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Face of Defense: Bagram Airman Uses Music to Bring Families Together

By Capt. Michael Meridith, USAF
Special to American Forces Press Service

BAGRAM AIR BASE, Afghanistan, Nov. 2, 2007 – Thousands of miles from home, one airman here is finding a way to bring servicemembers a little closer to their families.

Click photo for screen-resolution image
Air Force Master Sgt. Tim Chandler (left), of Ashland, Ohio, and Staff Sgt. John DeLeon, of Redlands, Calif., both currently assigned to 455th Air Expeditionary Wing at Bagram Air Base, Afghanistan, share a joke during a live broadcast of an Internet radio show Oct. 28, 2007. Chandler hosts the show during his free time, giving airmen like DeLeon a vehicle to send long-distance dedications back home to their loved ones. Photo by Capt. Michael Meridith, USAF
  

(Click photo for screen-resolution image);high-resolution image available.

For the last few weeks, Air Force Master Sgt. Tim Chandler of Ashland, Ohio, a member of 455th Expeditionary Communications Flight, has been hosting an Internet-based radio show during his free time, giving Bagram airmen a vehicle to send long-distance dedications back home to their loved ones.

“I started practicing in May while I was still back in the States, and when I told the station manager (for the Web-based “Taboo Radio”) I was coming over here, he suggested that I do a show for the troops,” Chandler said. “I thought it was a cool idea.”

Chandler, who goes by the handle “Guardstar” while on the air, has about 60 listeners from across the globe, including the United States, the United Kingdom and Australia. However, he said, audience response has been so positive that plans are in the works to expand his show’s capability so it can support up to 500 listeners.

“I think it is a great idea, and all of us here (in the U.S.) are behind the effort totally,” Tom Pepple, the Taboo Radio station manager, said in an interview during the live show. “It is nice to see the response.”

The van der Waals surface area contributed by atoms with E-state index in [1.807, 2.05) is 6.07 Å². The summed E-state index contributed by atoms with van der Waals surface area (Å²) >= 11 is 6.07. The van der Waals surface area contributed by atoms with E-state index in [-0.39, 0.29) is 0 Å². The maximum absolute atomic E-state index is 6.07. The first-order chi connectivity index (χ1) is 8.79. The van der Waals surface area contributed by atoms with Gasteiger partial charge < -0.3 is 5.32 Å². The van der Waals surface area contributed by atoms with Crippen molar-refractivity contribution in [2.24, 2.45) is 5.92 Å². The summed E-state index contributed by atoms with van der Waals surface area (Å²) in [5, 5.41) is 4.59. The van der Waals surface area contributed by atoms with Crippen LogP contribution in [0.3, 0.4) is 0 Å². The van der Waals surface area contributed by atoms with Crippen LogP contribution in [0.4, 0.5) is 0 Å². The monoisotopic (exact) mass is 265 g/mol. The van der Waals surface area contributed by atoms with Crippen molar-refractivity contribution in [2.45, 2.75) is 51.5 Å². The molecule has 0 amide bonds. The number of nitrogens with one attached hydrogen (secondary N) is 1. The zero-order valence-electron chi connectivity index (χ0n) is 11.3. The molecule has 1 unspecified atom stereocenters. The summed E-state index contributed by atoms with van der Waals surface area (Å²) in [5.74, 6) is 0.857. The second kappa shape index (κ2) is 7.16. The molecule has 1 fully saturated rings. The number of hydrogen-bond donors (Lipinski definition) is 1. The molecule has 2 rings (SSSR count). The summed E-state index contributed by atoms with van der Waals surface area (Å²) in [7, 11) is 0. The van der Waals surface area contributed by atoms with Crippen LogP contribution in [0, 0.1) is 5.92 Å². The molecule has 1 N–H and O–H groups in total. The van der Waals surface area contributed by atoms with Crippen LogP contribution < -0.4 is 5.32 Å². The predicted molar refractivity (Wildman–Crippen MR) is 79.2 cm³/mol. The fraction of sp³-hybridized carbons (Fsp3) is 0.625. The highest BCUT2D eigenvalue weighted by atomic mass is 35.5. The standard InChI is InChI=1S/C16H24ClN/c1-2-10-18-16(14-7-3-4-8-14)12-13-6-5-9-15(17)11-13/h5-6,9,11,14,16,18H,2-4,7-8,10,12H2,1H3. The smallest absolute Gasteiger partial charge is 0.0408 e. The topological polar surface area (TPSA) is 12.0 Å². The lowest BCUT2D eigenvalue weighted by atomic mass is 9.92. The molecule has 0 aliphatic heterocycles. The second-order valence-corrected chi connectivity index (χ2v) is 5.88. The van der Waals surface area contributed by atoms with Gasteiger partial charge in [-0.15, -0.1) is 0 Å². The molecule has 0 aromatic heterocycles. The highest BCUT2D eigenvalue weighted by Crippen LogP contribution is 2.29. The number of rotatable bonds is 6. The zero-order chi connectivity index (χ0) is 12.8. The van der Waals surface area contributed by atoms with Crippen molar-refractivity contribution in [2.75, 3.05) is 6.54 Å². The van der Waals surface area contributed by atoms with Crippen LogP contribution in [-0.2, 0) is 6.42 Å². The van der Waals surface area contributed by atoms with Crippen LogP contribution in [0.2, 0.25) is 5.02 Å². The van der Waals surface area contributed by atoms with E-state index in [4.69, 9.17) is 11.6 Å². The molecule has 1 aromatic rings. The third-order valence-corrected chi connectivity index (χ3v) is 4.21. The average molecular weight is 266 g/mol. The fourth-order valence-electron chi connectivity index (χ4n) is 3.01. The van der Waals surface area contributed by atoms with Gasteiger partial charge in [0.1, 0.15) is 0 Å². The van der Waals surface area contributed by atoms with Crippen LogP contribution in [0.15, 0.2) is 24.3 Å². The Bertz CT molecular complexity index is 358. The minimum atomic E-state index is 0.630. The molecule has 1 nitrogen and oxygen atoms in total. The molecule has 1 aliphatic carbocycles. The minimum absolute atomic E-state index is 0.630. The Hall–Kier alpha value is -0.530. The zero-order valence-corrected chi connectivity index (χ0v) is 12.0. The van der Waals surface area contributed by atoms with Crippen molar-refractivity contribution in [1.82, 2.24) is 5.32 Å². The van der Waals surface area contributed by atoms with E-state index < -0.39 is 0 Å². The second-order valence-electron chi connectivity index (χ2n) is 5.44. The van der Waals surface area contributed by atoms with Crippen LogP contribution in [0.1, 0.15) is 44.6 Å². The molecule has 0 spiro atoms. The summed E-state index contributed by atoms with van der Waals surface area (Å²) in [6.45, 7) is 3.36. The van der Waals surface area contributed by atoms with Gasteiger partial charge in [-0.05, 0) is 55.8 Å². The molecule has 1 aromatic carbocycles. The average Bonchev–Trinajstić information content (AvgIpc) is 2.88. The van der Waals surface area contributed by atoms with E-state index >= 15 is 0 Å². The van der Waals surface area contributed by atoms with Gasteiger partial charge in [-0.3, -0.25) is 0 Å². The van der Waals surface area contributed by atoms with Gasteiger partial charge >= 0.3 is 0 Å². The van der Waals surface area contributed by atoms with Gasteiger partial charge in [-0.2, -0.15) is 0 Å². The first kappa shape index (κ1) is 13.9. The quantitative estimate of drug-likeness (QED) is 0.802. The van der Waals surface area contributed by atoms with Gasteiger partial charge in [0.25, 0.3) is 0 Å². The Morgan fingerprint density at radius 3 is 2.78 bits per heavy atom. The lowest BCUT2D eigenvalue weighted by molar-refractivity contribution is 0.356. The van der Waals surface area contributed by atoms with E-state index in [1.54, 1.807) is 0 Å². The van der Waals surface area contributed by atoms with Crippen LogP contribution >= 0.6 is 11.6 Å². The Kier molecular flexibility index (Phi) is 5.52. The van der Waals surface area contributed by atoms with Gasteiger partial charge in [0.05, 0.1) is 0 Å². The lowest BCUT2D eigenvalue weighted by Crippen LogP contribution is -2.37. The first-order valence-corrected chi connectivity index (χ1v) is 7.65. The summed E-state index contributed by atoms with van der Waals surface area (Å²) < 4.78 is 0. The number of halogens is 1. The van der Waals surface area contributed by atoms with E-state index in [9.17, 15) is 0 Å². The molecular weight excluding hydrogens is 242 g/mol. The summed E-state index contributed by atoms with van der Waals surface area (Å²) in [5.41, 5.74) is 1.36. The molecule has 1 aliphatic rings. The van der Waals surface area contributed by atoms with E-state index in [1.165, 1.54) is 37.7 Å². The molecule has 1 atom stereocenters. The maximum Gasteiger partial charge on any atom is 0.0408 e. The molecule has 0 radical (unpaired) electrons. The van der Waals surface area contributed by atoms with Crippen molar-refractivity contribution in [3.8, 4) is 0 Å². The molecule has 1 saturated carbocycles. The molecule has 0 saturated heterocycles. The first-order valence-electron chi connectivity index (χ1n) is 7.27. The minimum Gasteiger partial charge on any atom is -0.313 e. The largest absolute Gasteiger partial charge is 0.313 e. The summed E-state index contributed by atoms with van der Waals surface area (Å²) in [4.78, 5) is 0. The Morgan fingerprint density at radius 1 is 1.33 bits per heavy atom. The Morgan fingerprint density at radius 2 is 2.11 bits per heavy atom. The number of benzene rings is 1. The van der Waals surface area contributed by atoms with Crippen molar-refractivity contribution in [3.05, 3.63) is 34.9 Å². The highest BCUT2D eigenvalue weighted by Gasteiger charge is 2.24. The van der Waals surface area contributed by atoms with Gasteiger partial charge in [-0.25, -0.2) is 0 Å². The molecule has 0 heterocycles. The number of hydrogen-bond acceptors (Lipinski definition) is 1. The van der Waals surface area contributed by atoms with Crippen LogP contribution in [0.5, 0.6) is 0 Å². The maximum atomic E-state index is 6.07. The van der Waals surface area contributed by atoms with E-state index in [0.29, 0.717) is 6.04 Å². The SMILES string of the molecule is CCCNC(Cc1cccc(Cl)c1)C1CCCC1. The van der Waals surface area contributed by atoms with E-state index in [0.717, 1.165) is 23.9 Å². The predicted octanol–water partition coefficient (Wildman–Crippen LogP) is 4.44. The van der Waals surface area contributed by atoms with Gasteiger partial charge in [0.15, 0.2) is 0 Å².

Chandler attributes some of his show’s popularity to its eclectic mix of country, pop and oldies from the 1960s and 1970s, but mostly to the patriotism and compassion of his audience.

“(The listeners) all want to adopt the troops and be their pen pals,” Guardstar said. “We’ve also received lots of packages with blankets and clothes people have donated for the Afghans.”

Air Force Staff Sgt. John DeLeon, a singer/songwriter from Redlands, Calif., and currently assigned to 455th Expeditionary Aeromedical Evacuation Flight, said Chandler’s efforts have opened an important communications channel between the airmen of Bagram and the rest of the world.

“We’re so remote that people don’t understand that we have real lives and real feelings out here. Being able to use an artistic ability to give some people gratification is really rewarding,” said DeLeon, who performs his songs on the show.

For Chandler, the most fulfilling part of the show remains bringing airmen and loved ones together. “One of my first guests sent a greeting home to his wife and daughter -- he has a three-and-a-half-year-old little girl – and afterwards his wife told him that she was laughing and crying at the same time and his daughter was looking at the computer and saying, ‘Daddy is in there!’ When you hear that, it makes you feel good,” he said.

(Air Force Capt. Michael Meridith is assigned to 455th Air Expeditionary Wing Public Affairs.)

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